1. 1.

    The agamid lizard Stellio (= Agama) stellio L. accelerated quickly on a level track. Lizards reached 95 % of maximum speed in an average of only 0.31 m and 0.19s.

  2. 2.

    Large lizards had higher initial accelerations (M) and accelerated over longer distances and times than did small lizards. As a result, larger lizards achieved higher maximum speeds. Lizards of a given size that accelerated quickly also achieved high maximum speeds.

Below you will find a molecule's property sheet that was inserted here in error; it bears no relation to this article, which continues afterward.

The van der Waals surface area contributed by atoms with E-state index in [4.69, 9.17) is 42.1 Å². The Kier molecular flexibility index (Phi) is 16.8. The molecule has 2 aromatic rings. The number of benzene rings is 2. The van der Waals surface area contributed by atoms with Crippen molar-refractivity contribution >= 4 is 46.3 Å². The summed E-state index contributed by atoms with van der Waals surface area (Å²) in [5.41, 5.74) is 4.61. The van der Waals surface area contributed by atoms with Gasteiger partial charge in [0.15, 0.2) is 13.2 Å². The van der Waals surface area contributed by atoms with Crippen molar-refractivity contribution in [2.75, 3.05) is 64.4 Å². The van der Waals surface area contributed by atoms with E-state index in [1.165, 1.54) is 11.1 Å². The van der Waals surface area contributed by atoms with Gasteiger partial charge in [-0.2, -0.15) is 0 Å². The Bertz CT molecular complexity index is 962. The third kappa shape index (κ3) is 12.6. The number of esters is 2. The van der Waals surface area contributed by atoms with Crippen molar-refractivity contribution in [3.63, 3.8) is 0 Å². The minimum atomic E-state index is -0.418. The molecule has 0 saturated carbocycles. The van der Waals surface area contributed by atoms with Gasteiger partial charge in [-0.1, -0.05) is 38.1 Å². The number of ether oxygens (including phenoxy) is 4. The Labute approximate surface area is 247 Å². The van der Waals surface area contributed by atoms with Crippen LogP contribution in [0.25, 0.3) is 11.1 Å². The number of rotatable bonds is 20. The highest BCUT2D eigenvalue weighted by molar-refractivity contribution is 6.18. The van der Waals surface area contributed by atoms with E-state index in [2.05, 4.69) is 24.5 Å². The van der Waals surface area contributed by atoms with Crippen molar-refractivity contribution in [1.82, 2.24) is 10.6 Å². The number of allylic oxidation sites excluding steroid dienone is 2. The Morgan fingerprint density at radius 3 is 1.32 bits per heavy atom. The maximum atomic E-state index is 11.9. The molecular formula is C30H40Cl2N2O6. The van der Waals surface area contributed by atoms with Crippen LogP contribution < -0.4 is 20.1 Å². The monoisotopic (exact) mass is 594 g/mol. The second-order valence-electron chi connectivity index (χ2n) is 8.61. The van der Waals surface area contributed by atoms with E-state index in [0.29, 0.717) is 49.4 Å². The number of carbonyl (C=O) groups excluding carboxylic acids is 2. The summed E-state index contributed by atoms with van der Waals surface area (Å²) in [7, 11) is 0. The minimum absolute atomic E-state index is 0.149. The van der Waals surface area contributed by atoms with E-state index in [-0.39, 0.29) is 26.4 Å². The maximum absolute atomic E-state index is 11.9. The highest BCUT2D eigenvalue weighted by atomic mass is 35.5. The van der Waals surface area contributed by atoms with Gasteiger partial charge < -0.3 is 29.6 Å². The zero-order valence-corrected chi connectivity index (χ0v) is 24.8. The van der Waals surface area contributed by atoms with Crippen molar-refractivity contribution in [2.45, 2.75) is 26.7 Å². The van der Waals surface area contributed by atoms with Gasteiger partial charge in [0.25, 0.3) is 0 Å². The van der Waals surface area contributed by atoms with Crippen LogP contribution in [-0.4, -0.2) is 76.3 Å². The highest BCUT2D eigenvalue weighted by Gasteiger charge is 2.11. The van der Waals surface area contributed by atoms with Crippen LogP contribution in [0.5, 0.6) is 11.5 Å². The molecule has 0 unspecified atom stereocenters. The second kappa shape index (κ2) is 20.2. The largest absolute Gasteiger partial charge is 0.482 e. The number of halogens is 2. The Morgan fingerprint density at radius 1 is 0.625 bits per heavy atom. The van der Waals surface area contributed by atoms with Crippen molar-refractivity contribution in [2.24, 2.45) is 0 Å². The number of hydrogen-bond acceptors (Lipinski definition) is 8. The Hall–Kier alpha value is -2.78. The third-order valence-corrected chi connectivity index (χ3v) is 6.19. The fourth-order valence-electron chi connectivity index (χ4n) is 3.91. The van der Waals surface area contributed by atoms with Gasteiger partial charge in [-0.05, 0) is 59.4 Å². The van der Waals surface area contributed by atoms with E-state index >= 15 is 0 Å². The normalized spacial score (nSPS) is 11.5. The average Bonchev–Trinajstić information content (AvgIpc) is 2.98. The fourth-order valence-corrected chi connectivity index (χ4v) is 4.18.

3. 3.

    Acceleration was also measured on slopes ranging from −15° to +60°. Steep inclines did not differentially reduce the initial acceleration of large versus small lizards, a result which contrasts with a previous demonstration that such inclines significantly reduce the maximum speed of only large lizards.

  4. 4.

    Simulations of simple predatory-prey chases suggest that large lizards will be more successful if they attack distant prey on level or downhill slopes and that small lizards will be more likely to escape larger quadrupedal predators by fleeing uphill, unless the predators are near.

This content is only available via PDF.